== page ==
Most systems in the real world--for example, computational, physical, or biological
ones--consist of multiple components that on the one hand operate
concurrently, but on the other hand may also interact with each other. Since
at any time many interactions are possible but not guaranteed, these
systems exhibit nondeterministic behavior, which makes it challenging to
predict in which states the systems may be. Only by modeling such
concurrent systems in a suitable formal framework and applying rigorous
mathematical/logical techniques does an adequate analysis and verification
become possible. This book presents such a formal framework, that of cause-effect (c-e)
structures, which has been mainly developed by the author himself.

The basic idea is to represent a network of interacting components by the
algebraic structure of a quasi-semiring whose elements are the components.
Two algebraic expressions are associated to each element: a “cause”
expression describes which combinations of messages sent by other
components may trigger the activation of the component; an “effect”
expression describes which combination of messages the activated component
may send to other components. These expressions take the form of formal
polynomials where addition represents nondeterministic “choice” and
multiplication represents “simultaneity.” The core topic of the book is to
develop the corresponding algebraic theory and demonstrate its application
to concrete examples.

In fact, the interpretation of c-e
structures coincides very much with the behavior of
Petri nets, another well-known model with which c-e
structures share a lot of
similarities, in particular an intuitive graphic presentation. However,
while Petri nets are described by bipartite graphs consisting of two kinds
of nodes, “places” and “transitions,” c-e graphs have only one kind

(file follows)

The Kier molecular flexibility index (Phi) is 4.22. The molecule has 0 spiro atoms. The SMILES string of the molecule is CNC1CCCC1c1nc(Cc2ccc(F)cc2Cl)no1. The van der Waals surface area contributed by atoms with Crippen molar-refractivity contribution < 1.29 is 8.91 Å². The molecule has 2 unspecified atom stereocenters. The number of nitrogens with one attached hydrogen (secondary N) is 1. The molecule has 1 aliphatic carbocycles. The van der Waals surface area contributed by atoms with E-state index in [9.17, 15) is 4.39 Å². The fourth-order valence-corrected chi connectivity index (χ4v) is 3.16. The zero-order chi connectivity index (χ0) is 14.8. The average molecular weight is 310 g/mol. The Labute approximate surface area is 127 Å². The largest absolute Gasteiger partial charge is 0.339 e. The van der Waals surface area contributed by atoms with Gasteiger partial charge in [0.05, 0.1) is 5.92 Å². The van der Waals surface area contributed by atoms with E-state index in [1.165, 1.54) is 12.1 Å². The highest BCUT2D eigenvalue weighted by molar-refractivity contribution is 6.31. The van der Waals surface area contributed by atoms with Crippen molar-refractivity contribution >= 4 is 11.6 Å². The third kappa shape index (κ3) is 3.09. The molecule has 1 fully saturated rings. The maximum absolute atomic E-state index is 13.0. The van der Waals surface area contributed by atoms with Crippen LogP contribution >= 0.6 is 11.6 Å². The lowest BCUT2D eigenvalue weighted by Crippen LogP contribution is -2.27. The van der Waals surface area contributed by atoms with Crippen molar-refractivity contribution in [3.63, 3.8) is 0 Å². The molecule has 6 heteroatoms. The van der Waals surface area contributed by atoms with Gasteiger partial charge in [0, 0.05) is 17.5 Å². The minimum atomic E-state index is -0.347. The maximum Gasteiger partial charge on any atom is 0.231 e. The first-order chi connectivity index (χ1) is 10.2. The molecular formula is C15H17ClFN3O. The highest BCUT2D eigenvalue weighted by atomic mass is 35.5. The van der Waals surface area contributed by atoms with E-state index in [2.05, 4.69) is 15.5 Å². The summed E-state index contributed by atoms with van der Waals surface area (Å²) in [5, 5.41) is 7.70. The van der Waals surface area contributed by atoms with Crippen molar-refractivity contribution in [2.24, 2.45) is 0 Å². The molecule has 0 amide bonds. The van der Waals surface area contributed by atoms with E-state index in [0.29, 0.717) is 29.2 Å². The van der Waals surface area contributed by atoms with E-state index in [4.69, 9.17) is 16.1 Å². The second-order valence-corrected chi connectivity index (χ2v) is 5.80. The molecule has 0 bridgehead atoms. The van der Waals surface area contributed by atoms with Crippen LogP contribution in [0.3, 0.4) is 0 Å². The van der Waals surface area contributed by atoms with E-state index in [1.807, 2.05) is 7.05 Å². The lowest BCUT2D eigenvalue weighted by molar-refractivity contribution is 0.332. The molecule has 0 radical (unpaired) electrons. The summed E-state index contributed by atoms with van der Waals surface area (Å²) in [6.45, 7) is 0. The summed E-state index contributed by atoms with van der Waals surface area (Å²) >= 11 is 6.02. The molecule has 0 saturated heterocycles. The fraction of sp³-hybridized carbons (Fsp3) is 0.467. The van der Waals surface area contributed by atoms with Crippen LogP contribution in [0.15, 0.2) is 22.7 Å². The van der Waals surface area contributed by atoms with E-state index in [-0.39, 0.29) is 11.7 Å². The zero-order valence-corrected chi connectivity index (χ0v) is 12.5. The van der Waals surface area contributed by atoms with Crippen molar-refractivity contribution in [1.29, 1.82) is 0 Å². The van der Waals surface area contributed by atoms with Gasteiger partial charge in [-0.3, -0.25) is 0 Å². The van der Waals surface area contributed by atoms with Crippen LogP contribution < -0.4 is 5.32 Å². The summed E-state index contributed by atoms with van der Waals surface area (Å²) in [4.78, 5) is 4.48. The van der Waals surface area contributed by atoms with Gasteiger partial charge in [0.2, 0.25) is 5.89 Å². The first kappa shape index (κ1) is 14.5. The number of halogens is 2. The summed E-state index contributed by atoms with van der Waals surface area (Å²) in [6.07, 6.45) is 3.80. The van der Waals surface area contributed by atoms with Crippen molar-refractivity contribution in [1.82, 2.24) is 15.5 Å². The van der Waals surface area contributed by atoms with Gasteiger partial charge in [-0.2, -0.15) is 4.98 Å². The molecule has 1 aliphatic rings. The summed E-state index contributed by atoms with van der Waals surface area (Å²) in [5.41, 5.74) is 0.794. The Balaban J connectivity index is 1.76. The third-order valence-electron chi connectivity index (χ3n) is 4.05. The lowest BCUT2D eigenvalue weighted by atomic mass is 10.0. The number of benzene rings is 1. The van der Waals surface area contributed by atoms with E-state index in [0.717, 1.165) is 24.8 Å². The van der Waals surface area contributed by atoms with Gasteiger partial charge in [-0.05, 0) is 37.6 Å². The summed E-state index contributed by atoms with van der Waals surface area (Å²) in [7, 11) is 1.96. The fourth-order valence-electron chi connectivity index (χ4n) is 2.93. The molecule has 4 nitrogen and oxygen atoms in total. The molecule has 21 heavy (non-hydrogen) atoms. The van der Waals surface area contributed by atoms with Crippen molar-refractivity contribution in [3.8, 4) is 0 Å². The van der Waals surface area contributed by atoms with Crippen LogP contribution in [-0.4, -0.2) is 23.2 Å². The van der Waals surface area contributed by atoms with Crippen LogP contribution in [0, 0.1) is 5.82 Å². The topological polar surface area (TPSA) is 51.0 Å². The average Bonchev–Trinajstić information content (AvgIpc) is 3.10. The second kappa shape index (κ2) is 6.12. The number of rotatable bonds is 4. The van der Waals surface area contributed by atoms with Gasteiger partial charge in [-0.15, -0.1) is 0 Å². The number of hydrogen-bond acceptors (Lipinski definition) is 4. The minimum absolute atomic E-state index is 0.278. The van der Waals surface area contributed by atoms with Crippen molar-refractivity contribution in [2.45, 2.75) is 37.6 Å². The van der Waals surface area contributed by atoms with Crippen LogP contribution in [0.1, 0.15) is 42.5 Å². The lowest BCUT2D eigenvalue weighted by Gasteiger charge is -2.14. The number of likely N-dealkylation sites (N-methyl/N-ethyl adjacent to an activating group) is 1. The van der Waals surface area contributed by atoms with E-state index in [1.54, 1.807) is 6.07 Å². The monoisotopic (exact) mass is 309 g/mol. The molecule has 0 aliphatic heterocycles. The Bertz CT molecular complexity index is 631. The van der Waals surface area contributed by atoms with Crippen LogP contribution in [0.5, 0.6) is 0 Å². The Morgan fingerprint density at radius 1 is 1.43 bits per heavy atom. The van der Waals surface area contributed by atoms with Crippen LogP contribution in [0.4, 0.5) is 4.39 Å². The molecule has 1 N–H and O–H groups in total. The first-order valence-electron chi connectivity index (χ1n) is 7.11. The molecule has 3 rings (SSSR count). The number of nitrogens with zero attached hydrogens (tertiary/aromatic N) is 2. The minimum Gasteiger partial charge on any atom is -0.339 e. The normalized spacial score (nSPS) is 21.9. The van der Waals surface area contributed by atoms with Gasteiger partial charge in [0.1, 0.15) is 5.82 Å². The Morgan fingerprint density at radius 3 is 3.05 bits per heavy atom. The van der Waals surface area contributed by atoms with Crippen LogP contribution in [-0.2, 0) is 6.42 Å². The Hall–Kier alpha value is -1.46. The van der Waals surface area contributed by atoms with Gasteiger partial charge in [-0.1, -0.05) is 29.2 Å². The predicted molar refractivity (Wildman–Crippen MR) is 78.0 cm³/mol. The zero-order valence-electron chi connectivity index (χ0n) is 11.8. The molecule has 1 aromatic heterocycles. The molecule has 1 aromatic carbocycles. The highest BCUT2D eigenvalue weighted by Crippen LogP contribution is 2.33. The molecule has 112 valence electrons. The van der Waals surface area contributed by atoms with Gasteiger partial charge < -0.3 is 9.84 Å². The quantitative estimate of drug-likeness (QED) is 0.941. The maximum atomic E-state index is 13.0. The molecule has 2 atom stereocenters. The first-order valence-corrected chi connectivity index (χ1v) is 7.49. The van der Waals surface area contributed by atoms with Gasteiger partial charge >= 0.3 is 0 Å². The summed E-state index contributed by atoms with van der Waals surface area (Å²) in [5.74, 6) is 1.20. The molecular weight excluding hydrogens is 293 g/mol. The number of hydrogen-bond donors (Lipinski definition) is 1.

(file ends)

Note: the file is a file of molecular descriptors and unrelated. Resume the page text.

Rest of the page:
of node labeled by the “cause” and “effect” polynomials. Indeed,
these polynomials alone define the dynamic behavior of the system, while the
edges of the graph only describe its static structure. This representation
of c-e structures yields a very elegant algebraic theory where a system can be
described by an algebraic expression and its evolution is shown by
rewriting the expression according to the axioms of the quasi-semiring.

The first two chapters introduce the basic ideas in a
precise but illustrative way. In particular, chapter 1 gives the motivation
for the theory, its origins and history, and then presents a very useful
high-level survey over the main topics of the remaining chapters. It also
demonstrates a software tool for developing c-e structures in a graphical way
and having their execution animated. Chapter 2 describes the basic theory of
elementary c-e structures, introduces various equivalent representation forms (as
polynomial-annotated nodes, as graphs, and as linear “arrow-expressions”),
and discusses the relationship of c-e structures to Petri nets. Furthermore, it gives
various concrete application examples of systems modeled as c-e structures.

After these must-read chapters, the book pursues different directions,
each of which is covered by a sequence of short chapters. Chapters 3 to 5
discuss various extensions of elementary c-e structures by nodes that inhibit
particular transitions, by multiple models of “time,” and by abstractions of
c-e structures to “rough” c-e structures. Chapters 7 and 8 further develop the basic theory by
analyzing the syntactical properties of c-e structures (structural decomposition) as
well as semantic properties (verification of safety and liveness). Chapter 9
provides an in-depth discussion of the actual relation of c-e structures to Petri nets, and
chapters 10 through 12 discuss the properties of “processes” that describe the
evolution of c-e activities. Chapter 13 returns to the topic of practical
application by modeling various concurrent systems, mostly describing
fundamental synchronization and coordination problems in concurrency theory
as well as problems arising in traffic and systems control.

The book is very well written and structured, with information presented in a
very compact form. Readers interested in a general overview of the
theory and its potential to applications will be mostly satisfied with
chapters 1, 2, and 13; the remaining chapters provide more in-depth information
that can be read according to one’s interests. The many examples provide good illustrations of the various
theoretical concepts introduced throughout the book.

As for the potential of the theory itself, the book mainly shines when
illustrating the modeling of concurrent systems. However, actually analyzing such systems with respect to properties of interest is
not given the same depth. Furthermore, while the theory has drawn much inspiration from Petri nets,
the resulting algebraic structure has much more in common with process
calculi such as Milner’s calculus of communicating systems (CSS) or the
pi-calculus; a comparative evaluation would have been of interest.

Despite these minor misgivings, the book is highly recommended. It presents
an interesting alternative to the well-known theory of Petri nets, with
much potential that deserves a wider audience.